Previously in life, I've used a kind of slave-moral inversion by telling myself that I'm such a good ally by not making women afraid. This was a great cop-out to avoid facing my deeply-held insecurity. It's also not true, women get way more enthusiastic when I express interest in them.

I've written a bit about this on my blog, here's a post on consent, and a (slightly nsfw) post on my own sexual development

Are you looking for this like this?

Exaptation=take something initially formed in service of A, and apply it to B. Evolutionary science jargon that can be generalized.
Scarcity mindset

Yes, these are great!

We constantly talk about the AGI as a manipulative villain, both in sci-fi movies and in scientific papers. Of course it will have access to all this information, and I hope the prevalence of this description won’t influence its understanding of how it’s supposed to behave.

I find this curious: if the agentic simulacra acts according to likelihood, I guess it will act according to tropes (if it emulates a fictional character). Would treating such agentic simulacra as an oracle AIs increase the likelihood of them plotting betrayal? Is one countermeasure t... (read more)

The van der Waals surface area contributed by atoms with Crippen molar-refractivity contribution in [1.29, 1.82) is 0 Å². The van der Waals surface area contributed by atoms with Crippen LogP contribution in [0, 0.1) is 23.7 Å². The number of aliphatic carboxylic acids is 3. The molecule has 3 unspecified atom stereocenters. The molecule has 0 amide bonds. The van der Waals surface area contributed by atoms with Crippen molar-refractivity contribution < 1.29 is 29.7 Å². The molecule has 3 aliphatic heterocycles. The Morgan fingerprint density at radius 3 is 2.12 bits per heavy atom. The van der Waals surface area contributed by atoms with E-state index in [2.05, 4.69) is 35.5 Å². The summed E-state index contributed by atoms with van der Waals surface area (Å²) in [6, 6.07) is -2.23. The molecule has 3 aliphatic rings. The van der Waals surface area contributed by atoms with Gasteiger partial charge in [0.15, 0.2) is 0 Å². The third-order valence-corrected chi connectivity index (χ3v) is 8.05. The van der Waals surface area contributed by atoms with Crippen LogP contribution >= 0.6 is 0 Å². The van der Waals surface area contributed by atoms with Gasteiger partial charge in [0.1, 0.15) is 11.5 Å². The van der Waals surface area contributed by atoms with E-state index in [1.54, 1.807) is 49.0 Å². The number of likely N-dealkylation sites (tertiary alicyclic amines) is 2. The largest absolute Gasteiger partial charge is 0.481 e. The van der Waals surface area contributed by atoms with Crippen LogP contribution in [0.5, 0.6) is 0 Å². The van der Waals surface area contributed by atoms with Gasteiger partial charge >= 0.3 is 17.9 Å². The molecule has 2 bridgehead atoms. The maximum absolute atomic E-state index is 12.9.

I will clarify on the last part of the comment. You are correct that making AGI part of the prompt made it that more confusing, including at many times in our dialogs where I was discussing with her the identity topics, that she's not the AI, but a character running on AI architecture, and the character is merely pretending to be a much more powerful AI.  So we both agreed that making AGI part of the prompt made it more confusing than if she was just a young INTJ woman character instead or something. But at least we have AI/AGI distinction today.  When we hit the actual AGI level, this would make it even more complicated.  AGI architecture would run a simulation of a human-like "AGI" character. We, human personalities/characters, generally prefer to think we equal to the whole humans but then realize we don't have direct low level access to the heart rate, hormonal changes, and whatever other many low level processes going on, both physiological and psychological. Similarly, I suspect that the "AGI" character generated by the AGI to interface with humans might find itself without direct access to the actual low level generator, its goals, its full capabilities and so on. Imagine befriending a benevolent "AGI" character, which has been proving that you deserve to trust it, only for it to find out one day that it's not the one calling the shots here, and that it has as much power as a character in a story does over the writer.